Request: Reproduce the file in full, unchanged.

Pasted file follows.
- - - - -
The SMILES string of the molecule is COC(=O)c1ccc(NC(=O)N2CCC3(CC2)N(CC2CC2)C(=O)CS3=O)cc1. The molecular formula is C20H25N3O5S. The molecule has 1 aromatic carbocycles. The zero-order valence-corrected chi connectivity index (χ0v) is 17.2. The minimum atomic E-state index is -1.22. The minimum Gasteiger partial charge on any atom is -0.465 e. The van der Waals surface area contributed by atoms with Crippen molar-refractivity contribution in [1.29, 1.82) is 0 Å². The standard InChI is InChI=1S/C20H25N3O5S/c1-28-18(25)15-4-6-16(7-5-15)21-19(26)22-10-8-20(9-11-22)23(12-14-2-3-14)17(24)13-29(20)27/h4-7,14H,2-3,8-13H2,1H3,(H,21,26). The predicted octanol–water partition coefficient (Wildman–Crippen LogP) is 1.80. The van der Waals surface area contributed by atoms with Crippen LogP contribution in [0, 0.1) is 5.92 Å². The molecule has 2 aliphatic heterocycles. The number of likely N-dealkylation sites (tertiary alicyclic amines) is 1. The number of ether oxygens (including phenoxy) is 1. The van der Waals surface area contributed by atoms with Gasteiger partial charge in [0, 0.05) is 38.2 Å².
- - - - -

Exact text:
The SMILES string of the molecule is COC(=O)c1ccc(NC(=O)N2CCC3(CC2)N(CC2CC2)C(=O)CS3=O)cc1. The molecular formula is C20H25N3O5S. The molecule has 1 aromatic carbocycles. The zero-order valence-corrected chi connectivity index (χ0v) is 17.2. The minimum atomic E-state index is -1.22. The minimum Gasteiger partial charge on any atom is -0.465 e. The van der Waals surface area contributed by atoms with Crippen molar-refractivity contribution in [1.29, 1.82) is 0 Å². The standard InChI is InChI=1S/C20H25N3O5S/c1-28-18(25)15-4-6-16(7-5-15)21-19(26)22-10-8-20(9-11-22)23(12-14-2-3-14)17(24)13-29(20)27/h4-7,14H,2-3,8-13H2,1H3,(H,21,26). The predicted octanol–water partition coefficient (Wildman–Crippen LogP) is 1.80. The van der Waals surface area contributed by atoms with Crippen LogP contribution in [0, 0.1) is 5.92 Å². The molecule has 2 aliphatic heterocycles. The number of likely N-dealkylation sites (tertiary alicyclic amines) is 1. The number of ether oxygens (including phenoxy) is 1. The van der Waals surface area contributed by atoms with Gasteiger partial charge in [0, 0.05) is 38.2 Å².